Having only worked in Glasgow for a matter of months, Ruaraidh is looking forward to getting to know his new colleagues over a beer when restrictions ease.
“Junior doctors work long hours and shifts can be tough emotionally and physically and when you have time off you value that,” he says.
“It’s been hard outside of work. Because you do a difficult job, there’s this old adage about ‘work hard play hard’ – and I don’t think that’s 100% true anymore, but it speaks to a certain truth that we really valued our time off because after a difficult long job, you want to make the most of your time off.
“And, like everyone else, we’ve struggled with not being able to see our family and our friends and to do the usual hobbies we’d enjoy. So I think that’s been quite tough on people. It’s not just the work but it’s when you come home, it’s been difficult to switch off.”
Ruaraidh’s virtual graduation was a proud day for his family. His mum and older sister are also doctors.
Although he hasn’t been able to see them, his family and girlfriend Sophie have been a great support.
“You have days that are tough, and you do see some sad stuff. And that is the nature of being a junior doctor.
“Sometimes you get home and you just need someone to listen and give you a hug if you’ve had a tough day, which we have quite often.
“I don’t know how often people in a normal job shed a few tears, but it’s not uncommon here.
“I also have my lovely girlfriend, who’s a massive support as well, she brings me back down to earth, she’s fantastic. It’s been tough at times, but that’s experience shared by many people throughout the UK.”
Annie Evans moved 400 miles from her family home in Sheffield to start as a junior doctor at the Queen Elizabeth University Hospital in Glasgow.
“It’s always going to be difficult to start as a doctor, but when you have to start in a new city, in the middle of a pandemic, when you don’t really know anyone… it was difficult,” she says.
Living so far away from home, Annie hasn’t been able to spend time with her family.
“I think my parents are proud. When I speak to my extended family as well, it’s always quite shock if you’re telling them stories.
“I don’t think anyone realises how difficult it can be.”
Annie also works as a representative for her year of junior doctors. She says an extra focus is being placed on support.
“When the number of deaths goes up, then there are more people that do die in the hospital. And sometimes that can be quite difficult, if you’re having to go in and see that, just because that’s not really why you go into medicine.
“So it can be kind of demoralising when you have to experience lots of death all at the same time.”
Doctors have raised concerns over access to training. Pressures of the pandemic have meant lectures can only take place online, and senior consultants can only do so much to mentor their junior colleagues.
Dr Colin Perry, head of education at NHSGG, agrees that there has been less access to training.
But he believes the experience of the past year will shape an entire generation of junior doctors.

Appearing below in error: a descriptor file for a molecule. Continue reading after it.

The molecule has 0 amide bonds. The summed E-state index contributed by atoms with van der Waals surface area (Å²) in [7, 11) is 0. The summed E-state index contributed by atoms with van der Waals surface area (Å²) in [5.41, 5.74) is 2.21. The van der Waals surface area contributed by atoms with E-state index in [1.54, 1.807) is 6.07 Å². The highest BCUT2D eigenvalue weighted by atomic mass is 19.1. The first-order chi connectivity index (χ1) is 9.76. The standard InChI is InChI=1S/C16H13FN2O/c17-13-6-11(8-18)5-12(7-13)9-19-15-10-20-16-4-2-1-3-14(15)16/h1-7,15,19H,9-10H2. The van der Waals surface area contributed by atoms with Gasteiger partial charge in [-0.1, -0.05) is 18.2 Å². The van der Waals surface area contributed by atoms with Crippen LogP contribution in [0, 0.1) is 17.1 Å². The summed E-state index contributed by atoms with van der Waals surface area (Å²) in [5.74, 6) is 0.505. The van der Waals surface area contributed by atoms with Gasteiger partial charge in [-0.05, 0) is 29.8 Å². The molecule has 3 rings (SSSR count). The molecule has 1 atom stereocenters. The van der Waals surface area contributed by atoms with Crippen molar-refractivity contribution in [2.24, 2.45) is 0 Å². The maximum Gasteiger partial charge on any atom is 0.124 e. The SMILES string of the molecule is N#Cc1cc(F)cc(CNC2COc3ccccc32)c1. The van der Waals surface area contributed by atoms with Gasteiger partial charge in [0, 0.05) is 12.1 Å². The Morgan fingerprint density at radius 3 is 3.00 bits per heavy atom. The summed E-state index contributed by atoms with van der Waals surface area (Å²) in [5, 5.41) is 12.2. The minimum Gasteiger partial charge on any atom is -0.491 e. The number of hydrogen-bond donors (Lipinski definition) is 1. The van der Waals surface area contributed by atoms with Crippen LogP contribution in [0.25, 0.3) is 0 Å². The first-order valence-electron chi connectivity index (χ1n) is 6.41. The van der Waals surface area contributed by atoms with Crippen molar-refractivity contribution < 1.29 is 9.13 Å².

“It’s been the most challenging year that they could have had,” he says.
“A global pandemic of a new disease none of us had ever seen before. And so normally when they would look to us for guidance, and I suppose advise on how to treat these diseases, we’ve had to learn with them about how this disease is developed and in the midst of all of that, this is unfortunately a disease that’s associated with a higher mortality than perhaps they would have seen in the wards.
“Certainly they have had to have deal with perhaps more difficult situations than they may normally have encountered.
“I think they will come out of this having learned a great deal very quickly. And I think that might be one of the lasting impacts of the pandemic.
“And I think that has also changed the way we look at junior doctors. We’re very aware of their needs to training and education, but we do look at them more now as able colleagues, and a great resource within the system.”
Scotland’s Six Nations Rugby match against France has been postponed after a coronavirus outbreak in the French camp.
The whole team and backroom staff have been forced into isolation following the outbreak.
The game, which was due to take place on Sunday, will now be rescheduled for a later date.
Scottish Rugby confirmed the news on Twitter.
Organisers ordered daily testing before announcing on Wednesday that this weekend’s Stade de France clash would go ahead following a full sweep of negatives results.
But less than 24 hours later they have been forced to shelve the Saint-Denis showdown, with the entire Les Bleus squad placed into quarantine after the French Rugby Federation reported an 11th player had contracted the virus.
The news will come as a major blow to Gregor Townsend’s Scots, who fear they will be without 10 of their biggest stars if the game is moved to a date outside of the international window.
The Six Nations said in a statement: “The Six Nations Testing Oversight Group met today to review the situation in the French camp.
“They unanimously recommended the postponement of the France v Scotland match. This will be ratified later today by the Six Nations council.
“We will be working on the rescheduling of this fixture and will communicate the date in due course.”
Scotland coach Gregor Townsend accepted the call but made it clear that the rescheduled game shuold not see his side disadvantaged in any way.
He said: “While we fully accept the decision of the Testing Oversight Group to recommend postponing our match against France on medical grounds, it is disappointing not to be able to play this fixture on Sunday.
“We have had a good week with our players who were focused and ready to represent their country in Paris and continue our progress in this year’s Guinness Six Nations.
“Throughout this tournament, and the previous Autumn Nations Cup, we have worked hard to maintain strict Covid protocols which have enabled us to select our strongest possible teams for these important international fixtures.
“We will wait to see what options are available to play this match against France, but it remains our position that we want to have all our eligible players available to us for that fixture, so we can compete to the level we would have done this weekend.
“We wish all the French players and staff affected by Covid well in their recovery and look forward to playing them at a future date.”